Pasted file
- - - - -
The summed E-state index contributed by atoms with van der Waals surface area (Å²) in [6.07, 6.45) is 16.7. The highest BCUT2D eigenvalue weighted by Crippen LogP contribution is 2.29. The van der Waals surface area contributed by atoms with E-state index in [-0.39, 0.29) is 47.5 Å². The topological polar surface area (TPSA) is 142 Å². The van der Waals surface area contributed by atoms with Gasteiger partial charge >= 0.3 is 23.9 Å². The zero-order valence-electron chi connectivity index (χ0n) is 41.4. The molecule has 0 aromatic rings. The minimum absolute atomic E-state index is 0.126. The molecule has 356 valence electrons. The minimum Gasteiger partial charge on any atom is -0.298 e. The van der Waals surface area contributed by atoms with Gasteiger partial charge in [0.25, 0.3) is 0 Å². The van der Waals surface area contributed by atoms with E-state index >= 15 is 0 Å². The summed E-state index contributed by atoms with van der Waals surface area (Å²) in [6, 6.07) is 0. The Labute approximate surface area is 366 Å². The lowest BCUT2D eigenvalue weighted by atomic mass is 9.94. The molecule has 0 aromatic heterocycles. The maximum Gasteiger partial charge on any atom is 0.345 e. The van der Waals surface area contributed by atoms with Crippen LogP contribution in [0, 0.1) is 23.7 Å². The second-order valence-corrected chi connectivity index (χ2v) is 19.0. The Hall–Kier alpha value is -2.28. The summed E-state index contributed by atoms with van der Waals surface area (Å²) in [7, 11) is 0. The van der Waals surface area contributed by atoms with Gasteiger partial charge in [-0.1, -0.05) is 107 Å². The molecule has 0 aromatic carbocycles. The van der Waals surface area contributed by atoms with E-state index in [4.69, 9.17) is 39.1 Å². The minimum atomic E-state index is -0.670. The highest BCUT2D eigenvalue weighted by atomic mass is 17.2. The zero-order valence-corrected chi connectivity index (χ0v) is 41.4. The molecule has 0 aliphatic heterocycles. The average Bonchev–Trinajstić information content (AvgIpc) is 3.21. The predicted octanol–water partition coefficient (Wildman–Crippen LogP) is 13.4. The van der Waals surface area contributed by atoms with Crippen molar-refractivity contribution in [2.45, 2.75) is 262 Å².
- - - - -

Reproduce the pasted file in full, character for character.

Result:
The summed E-state index contributed by atoms with van der Waals surface area (Å²) in [6.07, 6.45) is 16.7. The highest BCUT2D eigenvalue weighted by Crippen LogP contribution is 2.29. The van der Waals surface area contributed by atoms with E-state index in [-0.39, 0.29) is 47.5 Å². The topological polar surface area (TPSA) is 142 Å². The van der Waals surface area contributed by atoms with Gasteiger partial charge >= 0.3 is 23.9 Å². The zero-order valence-electron chi connectivity index (χ0n) is 41.4. The molecule has 0 aromatic rings. The minimum absolute atomic E-state index is 0.126. The molecule has 356 valence electrons. The minimum Gasteiger partial charge on any atom is -0.298 e. The van der Waals surface area contributed by atoms with Gasteiger partial charge in [0.25, 0.3) is 0 Å². The van der Waals surface area contributed by atoms with E-state index >= 15 is 0 Å². The summed E-state index contributed by atoms with van der Waals surface area (Å²) in [6, 6.07) is 0. The Labute approximate surface area is 366 Å². The lowest BCUT2D eigenvalue weighted by atomic mass is 9.94. The molecule has 0 aromatic heterocycles. The maximum Gasteiger partial charge on any atom is 0.345 e. The van der Waals surface area contributed by atoms with Crippen LogP contribution in [0, 0.1) is 23.7 Å². The second-order valence-corrected chi connectivity index (χ2v) is 19.0. The Hall–Kier alpha value is -2.28. The summed E-state index contributed by atoms with van der Waals surface area (Å²) in [7, 11) is 0. The van der Waals surface area contributed by atoms with Gasteiger partial charge in [-0.1, -0.05) is 107 Å². The molecule has 0 aromatic carbocycles. The van der Waals surface area contributed by atoms with E-state index in [4.69, 9.17) is 39.1 Å². The minimum atomic E-state index is -0.670. The highest BCUT2D eigenvalue weighted by atomic mass is 17.2. The zero-order valence-corrected chi connectivity index (χ0v) is 41.4. The molecule has 0 aliphatic heterocycles. The average Bonchev–Trinajstić information content (AvgIpc) is 3.21. The predicted octanol–water partition coefficient (Wildman–Crippen LogP) is 13.4. The van der Waals surface area contributed by atoms with Crippen molar-refractivity contribution in [2.45, 2.75) is 262 Å².